Space resources in spotlight with start-up initiative
An initiative to boost Luxembourg space start-ups, backed by the European Space Agency, is set to be launched, as the country’s sector continues to diversify.
The goal of the new programme is to identify early-stage space resources companies, both in space and on earth, Matthias Link, director of European Space Resources Innovation Centre (ESRIC), said at the International Astronautical Congress in Dubai on Tuesday.
The programme will be run by the start-up incubator Technoport in Belval and ESRIC and is backed by the European Space Agency - an intergovernmental organisation set up in 1975 bringing together 22 European countries including Luxembourg.
Five start-ups will be selected before a single start-up is incubated for a period of two years with funding from ESRIC. The business could then be supported for three years for commercialisation and technology transfer support, Link said.
"We have done quite a lot of research to support this programme", said Thomas Kallstenius of the LIST research institute, which helped set up ESRIC. The Dudelange-based company WASDI, which specialises in earth observation and mapping floods from space, is also a recent spin-off of the research institute, which tries to ally research with industry.
Five years ago, the Luxembourg government launched an initiative to attract businesses and create an ecosystem focusing on the exploration and exploitation of space resources, following in the footsteps of the US.
"We started in 2016 with the space resources initiatives", Franz Fayot said comparing it to the launch of the SES satellite operator in the 80s which "also seemed like a crazy idea at the time", echoing the vision of former Economy Minister Etienne Schneider who launched the initiative.
Given the uncertainties and risks around the space industry Luxembourg-based companies have looked elsewhere, such as lunar and even Mars missions, or have focussed on earth observation and data analysis.
Despite the diversification of the sector, the space resources initiative remains one of the pillars of Luxembourg's space strategy, Mario Grotz of the Ministry of Economy who has been involved in the initiative from the start told the Luxembourg Times on Sunday at the World Expo in Dubai.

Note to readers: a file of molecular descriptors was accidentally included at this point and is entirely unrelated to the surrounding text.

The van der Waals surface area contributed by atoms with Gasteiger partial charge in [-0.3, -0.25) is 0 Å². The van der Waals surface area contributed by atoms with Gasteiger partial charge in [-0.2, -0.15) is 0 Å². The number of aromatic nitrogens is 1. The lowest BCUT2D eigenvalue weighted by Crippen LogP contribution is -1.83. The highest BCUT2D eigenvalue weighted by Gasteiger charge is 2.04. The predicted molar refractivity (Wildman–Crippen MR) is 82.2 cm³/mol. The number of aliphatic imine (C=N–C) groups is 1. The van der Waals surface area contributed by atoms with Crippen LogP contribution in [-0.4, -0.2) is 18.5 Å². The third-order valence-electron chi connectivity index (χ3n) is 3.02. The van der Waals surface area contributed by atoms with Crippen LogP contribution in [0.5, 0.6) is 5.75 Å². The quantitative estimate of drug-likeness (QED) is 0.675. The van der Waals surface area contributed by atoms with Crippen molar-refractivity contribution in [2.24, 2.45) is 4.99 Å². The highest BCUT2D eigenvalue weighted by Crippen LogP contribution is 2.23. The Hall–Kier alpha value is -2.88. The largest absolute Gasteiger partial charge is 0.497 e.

Around "42% of our ecosystem are small to medium enterprises", Fayot said. "The space resources programme is really just beginning", he said at the International Astronautical Congress on Tuesday.
"Luxembourg has shown the way again with space resources, the United Nations now has a working group on the project, and the main space powers, the US and China, are also looking at it", Géraldine Naja of the European Space Agency, an intergovernmental organisation set up in 1975 bringing together 22 European countries including Luxembourg, said in Dubai.
"If we want to continue to explore space, we cannot avoid looking at this subject", as space resources would help for better and longer missions in space, and could help with resources shortages, Naja said.
Space resources collaboration
Luxembourg-headquartered space startup iSpace Europe on Tuesday also announced an association with the European space and defence company Airbus and French energy company Air Liquide to explore lunar resources.
The association, EURO2MOON, is based in Luxembourg and is open to industrial partners as well as research organisations interested, with ESRIC being the first to join it. Any company which has their headquarters or key activities in the EU or in an ESA member state is eligible to join the project.
The Luxembourg Space Agency also cemented its relationship with its Italian counterpart in Dubai on Tuesday, vowing to collaborate on an improved legal framework for space and pooling expertise on space resources.
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